Rarely have New Yorkers seen the kind of political pressure now being used to persuade a sitting governor not to run again -- and to say so, now. Not only is that pressure coming from a state Democratic Party establishment concerned that Gov. David A. Paterson's plummeting popularity will cost them the statehouse next year, it's coming from a White House concerned not only about the governorship but about the party's hold on Senate and House seats.
Paterson has been adamant about running again, despite the numbers. But the cold shoulder he got this week from President Obama, before a slightly more diplomatic nudge from former President Bill Clinton, says a lot about the rough road confronting the governor. Dealing like this usually is handled quietly; what we're seeing now is raw politics.
Obama may be pushing for what's in the best interests of his party. But that's not necessarily in the best interests of New York State.
The state is enmeshed in a budgetary disaster complete with ballooning deficits, falling revenues and the lack of the political will to confront fiscal realities. The last thing it needs right now is 15 months of a lame-duck governor.
Paterson, for all his failures to take the hard steps he says are necessary, is at least talking about those steps. His is one of the few, perhaps the only, significant voice in Albany raised in warning about some really politically unpopular facts. He had the power to cut the budget and didn't, but he also knows where the special interest roadblocks are, and if he lacks either the power or the allies to confront them he at least calls them out before caving in.
As a lame duck, even that voice would be ignored. The state's dysfunctional Legislature would be more than likely to simply go turtle, pulling in its collective head to see whether the recession will blow over before any real cuts in spending or payroll must be made. That's not speculation -- its leaders in both Democrat-controlled houses, far more fond of spending money than they are of belt-tightening, have said as much.
For the Democrats, of course, an early decision by the governor to bow out would accelerate a 2010 election season that already has seen one Republican candidate, Rick Lazio, throw his hat in the ring while other GOP "stars" still are in the talk stages. That would give a very strong Democratic Party candidate -- Attorney General Andrew M. Cuomo -- the chance to build a campaign and a ticket and momentum going into the next election cycle even before the current one is completed.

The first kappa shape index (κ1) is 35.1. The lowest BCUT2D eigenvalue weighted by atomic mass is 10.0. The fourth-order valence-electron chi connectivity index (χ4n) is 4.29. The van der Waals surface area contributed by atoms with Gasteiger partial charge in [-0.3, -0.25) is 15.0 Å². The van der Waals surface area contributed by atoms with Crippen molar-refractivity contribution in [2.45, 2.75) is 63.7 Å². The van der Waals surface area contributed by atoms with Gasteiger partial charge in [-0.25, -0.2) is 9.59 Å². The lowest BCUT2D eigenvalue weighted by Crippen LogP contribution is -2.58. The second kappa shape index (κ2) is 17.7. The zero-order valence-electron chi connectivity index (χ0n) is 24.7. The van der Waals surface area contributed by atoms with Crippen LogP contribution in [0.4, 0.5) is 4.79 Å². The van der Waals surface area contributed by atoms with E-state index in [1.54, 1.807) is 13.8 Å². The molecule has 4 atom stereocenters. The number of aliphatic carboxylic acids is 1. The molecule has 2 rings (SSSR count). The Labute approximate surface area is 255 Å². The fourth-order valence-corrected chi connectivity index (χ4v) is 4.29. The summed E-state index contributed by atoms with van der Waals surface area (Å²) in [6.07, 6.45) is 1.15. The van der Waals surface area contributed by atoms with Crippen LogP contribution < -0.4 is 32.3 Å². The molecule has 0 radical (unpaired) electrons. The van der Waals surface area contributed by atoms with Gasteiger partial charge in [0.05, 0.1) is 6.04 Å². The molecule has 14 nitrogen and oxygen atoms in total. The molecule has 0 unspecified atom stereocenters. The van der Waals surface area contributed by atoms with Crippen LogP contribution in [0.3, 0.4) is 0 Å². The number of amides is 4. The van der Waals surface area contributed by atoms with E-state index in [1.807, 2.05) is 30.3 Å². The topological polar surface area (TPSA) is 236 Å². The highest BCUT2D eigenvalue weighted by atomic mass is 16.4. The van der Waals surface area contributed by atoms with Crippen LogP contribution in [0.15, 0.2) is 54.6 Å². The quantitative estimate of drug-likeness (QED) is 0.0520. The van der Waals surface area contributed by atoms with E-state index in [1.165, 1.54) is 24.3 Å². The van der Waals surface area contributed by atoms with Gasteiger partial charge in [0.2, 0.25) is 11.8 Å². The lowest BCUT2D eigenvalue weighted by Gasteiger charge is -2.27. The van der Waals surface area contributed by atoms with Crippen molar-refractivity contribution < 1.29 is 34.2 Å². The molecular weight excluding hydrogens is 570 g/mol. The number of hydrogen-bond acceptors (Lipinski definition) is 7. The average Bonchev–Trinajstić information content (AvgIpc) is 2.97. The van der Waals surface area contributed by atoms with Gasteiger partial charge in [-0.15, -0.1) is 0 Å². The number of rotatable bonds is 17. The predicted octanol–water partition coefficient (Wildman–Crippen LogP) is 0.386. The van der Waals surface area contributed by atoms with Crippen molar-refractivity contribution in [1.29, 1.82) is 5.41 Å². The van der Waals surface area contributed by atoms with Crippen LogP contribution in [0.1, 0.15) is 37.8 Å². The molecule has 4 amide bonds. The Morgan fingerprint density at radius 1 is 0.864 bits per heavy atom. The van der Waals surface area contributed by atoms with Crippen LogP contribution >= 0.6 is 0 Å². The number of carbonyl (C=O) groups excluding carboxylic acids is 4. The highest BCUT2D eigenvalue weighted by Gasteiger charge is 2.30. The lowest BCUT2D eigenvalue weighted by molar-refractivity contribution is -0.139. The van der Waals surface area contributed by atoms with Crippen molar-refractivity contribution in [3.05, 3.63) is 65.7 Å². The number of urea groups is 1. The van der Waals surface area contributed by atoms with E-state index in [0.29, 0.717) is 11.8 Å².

What has been holding Cuomo back, in the opinion of many observers, is diplomacy and Paterson's occupancy of that post. Beyond the idea of challenging an incumbent of his own party, there's the delicate question of support within a minority community that didn't appreciate Cuomo's opposition to H. Carl McCall in an earlier race. But with Obama's visit -- and all the praise he heaped upon Cuomo -- that calculus now may have changed.
Also factoring into this equation is a court's confirmation of a lieutenant governor appointment -- giving New York another non-elected back-up governor should Paterson take a face-saving federal appointment -- and the consistent hammering Paterson has been taking as competing polling institutions measure the governors' popularity repeatedly and frequently.
All of this is costing the governor, who still is in office and still has a chance to cut state spending and the state work force. But his political capital is small and shrinking, his attempts at policy statements are drowning in media inquiries about his political plans and the Legislature doesn't see much of an executive hammer hanging over its head.
This is not good for taxpayers, who can't afford business as usual. The circus that overran the Senate chambers this summer now threatens to engulf the governor's mansion this fall. The business of New York State, the crucial business of New York State, is pushed back out of the spotlight.
But it only gets worse if the state faces long months, and an entire new budget cycle, with a lame-duck governor. New York being New York, though, politics may once again trump policy. We'd like to be optimistic, but we're not.